Knowing Body Fat Percentage Essential to Keeping New Year’s Weight Loss Resolutions, Says Author Lee Fairbanks

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Lee Fairbanks, author of the new weight loss book "Keep America Slim", shares four "Myths of Dieting" that are popular in the United States, including focusing on pounds rather than body fat when trying to lose weight.

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Lee Fairbanks, author of the new weight loss book "Keep America Slim", has shared four popular "Myths of Dieting" that many Americans are blindly following while working on their weight loss New Year’s Resolutions. One of these myths is focusing on the scale rather than monitoring body fat percentage.

"There’s a simple reason 95% of dieters gain back all the weight they lose on existing programs," said Fairbanks. "They are measuring the wrong marker of success. All existing weight loss programs focus on weight, weight, weight, and this is a virtual guarantee of failure long term. You can lose weight on any diet program, but to keep it off you must restore the correct balance of lean muscle to fat in your body," he explains. "The amount of muscle you have determines how much food you can eat without gaining weight. If you don’t measure that, how will you ever know if you have reached your maintenance goal?"

Fairbanks calls the focus on pounds instead of body fat one of the ‘4 Myths of Dieting’. According to Fairbanks, weight has virtually no bearing on true health or desired appearance. Based on their weight in relation to their height, most NBA and NFL players are obese. The true measurement of success in ‘weight’ loss is body fat percentage. Since muscle weighs three times as much as fat while taking up the same space on the body, a person can actually gain weight while losing inches. These myths and other weight loss factors are discussed further in Fairbanks’ book "Keep America Slim".

The following three myths complete the four "Myths of Dieting" have been long held by Americans to be dieting facts:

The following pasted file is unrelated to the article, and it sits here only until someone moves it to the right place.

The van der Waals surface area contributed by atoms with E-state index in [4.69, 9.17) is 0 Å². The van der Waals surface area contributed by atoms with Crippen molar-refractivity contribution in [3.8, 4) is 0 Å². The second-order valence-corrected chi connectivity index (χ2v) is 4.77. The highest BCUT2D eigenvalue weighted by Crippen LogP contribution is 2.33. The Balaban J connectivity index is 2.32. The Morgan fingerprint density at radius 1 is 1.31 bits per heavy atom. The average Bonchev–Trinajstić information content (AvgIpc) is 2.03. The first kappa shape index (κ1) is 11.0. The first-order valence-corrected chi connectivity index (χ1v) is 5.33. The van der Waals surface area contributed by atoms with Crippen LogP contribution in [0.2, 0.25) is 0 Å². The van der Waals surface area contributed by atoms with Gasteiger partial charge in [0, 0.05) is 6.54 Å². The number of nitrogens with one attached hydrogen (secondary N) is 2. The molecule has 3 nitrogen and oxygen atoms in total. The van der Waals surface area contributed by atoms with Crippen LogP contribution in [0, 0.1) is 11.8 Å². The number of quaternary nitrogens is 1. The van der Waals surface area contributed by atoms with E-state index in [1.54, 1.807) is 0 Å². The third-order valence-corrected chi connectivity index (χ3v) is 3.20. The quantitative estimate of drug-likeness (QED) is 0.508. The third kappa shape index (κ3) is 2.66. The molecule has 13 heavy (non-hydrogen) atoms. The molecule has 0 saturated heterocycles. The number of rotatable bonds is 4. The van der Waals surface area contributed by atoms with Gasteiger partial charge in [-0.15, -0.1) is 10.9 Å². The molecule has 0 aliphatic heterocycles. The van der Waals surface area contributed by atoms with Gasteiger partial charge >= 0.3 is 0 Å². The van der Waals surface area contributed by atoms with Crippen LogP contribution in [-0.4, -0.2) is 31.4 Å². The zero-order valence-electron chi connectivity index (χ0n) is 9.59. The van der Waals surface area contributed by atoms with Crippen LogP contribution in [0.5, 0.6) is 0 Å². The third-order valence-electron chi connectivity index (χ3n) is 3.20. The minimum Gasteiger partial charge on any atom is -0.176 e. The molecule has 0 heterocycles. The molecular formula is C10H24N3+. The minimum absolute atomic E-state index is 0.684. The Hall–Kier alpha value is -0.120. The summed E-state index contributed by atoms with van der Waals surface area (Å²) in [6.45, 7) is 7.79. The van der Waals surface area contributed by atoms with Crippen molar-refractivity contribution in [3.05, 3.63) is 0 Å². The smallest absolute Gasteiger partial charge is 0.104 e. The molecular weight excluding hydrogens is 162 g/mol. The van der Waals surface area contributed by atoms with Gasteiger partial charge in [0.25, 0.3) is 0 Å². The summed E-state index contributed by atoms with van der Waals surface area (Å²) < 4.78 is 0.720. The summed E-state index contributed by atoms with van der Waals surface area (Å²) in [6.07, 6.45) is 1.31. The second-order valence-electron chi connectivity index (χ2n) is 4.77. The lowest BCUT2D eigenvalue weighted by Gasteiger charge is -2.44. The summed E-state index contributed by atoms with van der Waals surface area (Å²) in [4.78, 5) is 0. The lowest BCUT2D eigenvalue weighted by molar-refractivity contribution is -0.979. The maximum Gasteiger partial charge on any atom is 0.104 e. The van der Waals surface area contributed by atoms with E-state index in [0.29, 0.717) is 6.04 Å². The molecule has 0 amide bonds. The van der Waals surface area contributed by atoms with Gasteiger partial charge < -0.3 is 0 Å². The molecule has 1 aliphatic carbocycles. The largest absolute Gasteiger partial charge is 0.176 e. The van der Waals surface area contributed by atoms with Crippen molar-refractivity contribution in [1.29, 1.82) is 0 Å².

•     A person must eat less to lose weight
  •     A person must exercise to lose weight
  •     Faster weight loss is better

"The sad thing is that losing weight and keeping it off is so easy once you know the facts, but despite a mountain of information Americans are not making the right choices when it comes to weight loss and control," says Fairbanks. "It’s time people started to realize that the old ways don’t work. It’s time for a new approach."

Keep America Slim recommends that men aim for 11-19% body fat, while women are allowed slightly more at 17-23%. Lower levels are only safe for athletes, while levels above 25% for men and 30% for women are considered obese. People can check their own body fat reading online at, where Fairbanks has also provided the truth behind the four "Myths of Dieting".

About Lee Fairbanks

Lee Fairbanks is an award-winning journalist who developed a passion for health after witnessing diet-related illnesses in his own family. Since 1992 he has lectured and written about health for a major international nutritional company. He has spoken on weight loss, sports fitness nutrition and longevity in six countries and his training manuals have been translated into four languages. He began developing the Keep America Slim program in 1995 after becoming disappointed by the inconsistent results of the existing programs he was teaching. By applying journalistic principles of interviewing and analyzing data and opinions, he formulated the Keep America Slim program to help people understand conflicting and confusing 'scientific' opinions, and to create a program that could be personalized by anyone to meet their own individual needs and challenges.

About Keep America Slim

Keep America Slim was created in 1998 as a program to be offered by certified consultants. Fairbanks wrote the first edition of the book in 2001 to offer help to a wider audience. The book was updated and re-released in 2005 and is available through the website:

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